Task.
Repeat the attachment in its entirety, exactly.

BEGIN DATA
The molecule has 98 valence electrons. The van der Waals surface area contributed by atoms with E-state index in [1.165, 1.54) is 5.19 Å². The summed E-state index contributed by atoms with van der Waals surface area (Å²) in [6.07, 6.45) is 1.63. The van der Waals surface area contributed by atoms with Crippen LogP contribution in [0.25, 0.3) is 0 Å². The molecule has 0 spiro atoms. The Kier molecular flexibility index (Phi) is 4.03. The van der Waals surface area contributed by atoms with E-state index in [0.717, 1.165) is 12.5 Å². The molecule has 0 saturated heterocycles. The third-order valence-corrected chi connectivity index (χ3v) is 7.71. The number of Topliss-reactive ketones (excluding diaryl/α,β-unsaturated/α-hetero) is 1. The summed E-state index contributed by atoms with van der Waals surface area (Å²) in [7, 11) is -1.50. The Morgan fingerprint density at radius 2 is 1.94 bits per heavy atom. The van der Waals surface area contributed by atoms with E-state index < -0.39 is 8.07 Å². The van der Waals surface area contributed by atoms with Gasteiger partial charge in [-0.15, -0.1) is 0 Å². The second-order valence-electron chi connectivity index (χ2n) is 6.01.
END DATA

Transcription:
The molecule has 98 valence electrons. The van der Waals surface area contributed by atoms with E-state index in [1.165, 1.54) is 5.19 Å². The summed E-state index contributed by atoms with van der Waals surface area (Å²) in [6.07, 6.45) is 1.63. The van der Waals surface area contributed by atoms with Crippen LogP contribution in [0.25, 0.3) is 0 Å². The molecule has 0 spiro atoms. The Kier molecular flexibility index (Phi) is 4.03. The van der Waals surface area contributed by atoms with E-state index in [0.717, 1.165) is 12.5 Å². The molecule has 0 saturated heterocycles. The third-order valence-corrected chi connectivity index (χ3v) is 7.71. The number of Topliss-reactive ketones (excluding diaryl/α,β-unsaturated/α-hetero) is 1. The summed E-state index contributed by atoms with van der Waals surface area (Å²) in [7, 11) is -1.50. The Morgan fingerprint density at radius 2 is 1.94 bits per heavy atom. The van der Waals surface area contributed by atoms with E-state index < -0.39 is 8.07 Å². The van der Waals surface area contributed by atoms with Gasteiger partial charge in [-0.15, -0.1) is 0 Å². The second-order valence-electron chi connectivity index (χ2n) is 6.01.